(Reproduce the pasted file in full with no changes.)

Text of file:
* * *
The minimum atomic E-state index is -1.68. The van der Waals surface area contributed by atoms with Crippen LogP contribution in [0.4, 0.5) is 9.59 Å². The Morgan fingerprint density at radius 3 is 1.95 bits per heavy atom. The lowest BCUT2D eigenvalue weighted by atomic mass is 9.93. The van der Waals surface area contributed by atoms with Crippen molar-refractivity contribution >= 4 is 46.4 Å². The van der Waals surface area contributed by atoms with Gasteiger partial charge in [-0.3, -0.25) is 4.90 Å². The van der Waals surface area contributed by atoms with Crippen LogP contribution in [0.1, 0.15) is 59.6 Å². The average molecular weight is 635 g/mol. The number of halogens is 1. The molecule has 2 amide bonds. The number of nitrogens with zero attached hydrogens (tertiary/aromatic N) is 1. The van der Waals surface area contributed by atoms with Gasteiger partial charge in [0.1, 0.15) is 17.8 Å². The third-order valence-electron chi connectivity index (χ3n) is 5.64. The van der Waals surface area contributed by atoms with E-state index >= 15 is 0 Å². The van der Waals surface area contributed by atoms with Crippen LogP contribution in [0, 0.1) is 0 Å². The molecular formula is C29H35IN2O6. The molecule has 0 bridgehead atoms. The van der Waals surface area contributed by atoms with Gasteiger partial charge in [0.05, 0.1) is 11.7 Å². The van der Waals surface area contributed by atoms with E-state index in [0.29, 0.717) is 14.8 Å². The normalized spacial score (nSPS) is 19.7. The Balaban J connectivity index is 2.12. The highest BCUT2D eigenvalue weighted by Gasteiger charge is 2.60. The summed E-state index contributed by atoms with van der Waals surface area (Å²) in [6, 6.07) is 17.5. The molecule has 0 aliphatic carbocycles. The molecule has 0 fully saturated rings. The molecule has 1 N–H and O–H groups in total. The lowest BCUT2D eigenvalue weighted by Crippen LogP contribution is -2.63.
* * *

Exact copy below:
The minimum atomic E-state index is -1.68. The van der Waals surface area contributed by atoms with Crippen LogP contribution in [0.4, 0.5) is 9.59 Å². The Morgan fingerprint density at radius 3 is 1.95 bits per heavy atom. The lowest BCUT2D eigenvalue weighted by atomic mass is 9.93. The van der Waals surface area contributed by atoms with Crippen molar-refractivity contribution >= 4 is 46.4 Å². The van der Waals surface area contributed by atoms with Gasteiger partial charge in [-0.3, -0.25) is 4.90 Å². The van der Waals surface area contributed by atoms with Crippen LogP contribution in [0.1, 0.15) is 59.6 Å². The average molecular weight is 635 g/mol. The number of halogens is 1. The molecule has 2 amide bonds. The number of nitrogens with zero attached hydrogens (tertiary/aromatic N) is 1. The van der Waals surface area contributed by atoms with Gasteiger partial charge in [0.1, 0.15) is 17.8 Å². The third-order valence-electron chi connectivity index (χ3n) is 5.64. The van der Waals surface area contributed by atoms with E-state index >= 15 is 0 Å². The van der Waals surface area contributed by atoms with Crippen LogP contribution in [0, 0.1) is 0 Å². The molecular formula is C29H35IN2O6. The molecule has 0 bridgehead atoms. The van der Waals surface area contributed by atoms with Gasteiger partial charge in [0.05, 0.1) is 11.7 Å². The van der Waals surface area contributed by atoms with E-state index in [0.29, 0.717) is 14.8 Å². The normalized spacial score (nSPS) is 19.7. The Balaban J connectivity index is 2.12. The highest BCUT2D eigenvalue weighted by Gasteiger charge is 2.60. The summed E-state index contributed by atoms with van der Waals surface area (Å²) in [6, 6.07) is 17.5. The molecule has 0 aliphatic carbocycles. The molecule has 0 fully saturated rings. The molecule has 1 N–H and O–H groups in total. The lowest BCUT2D eigenvalue weighted by Crippen LogP contribution is -2.63.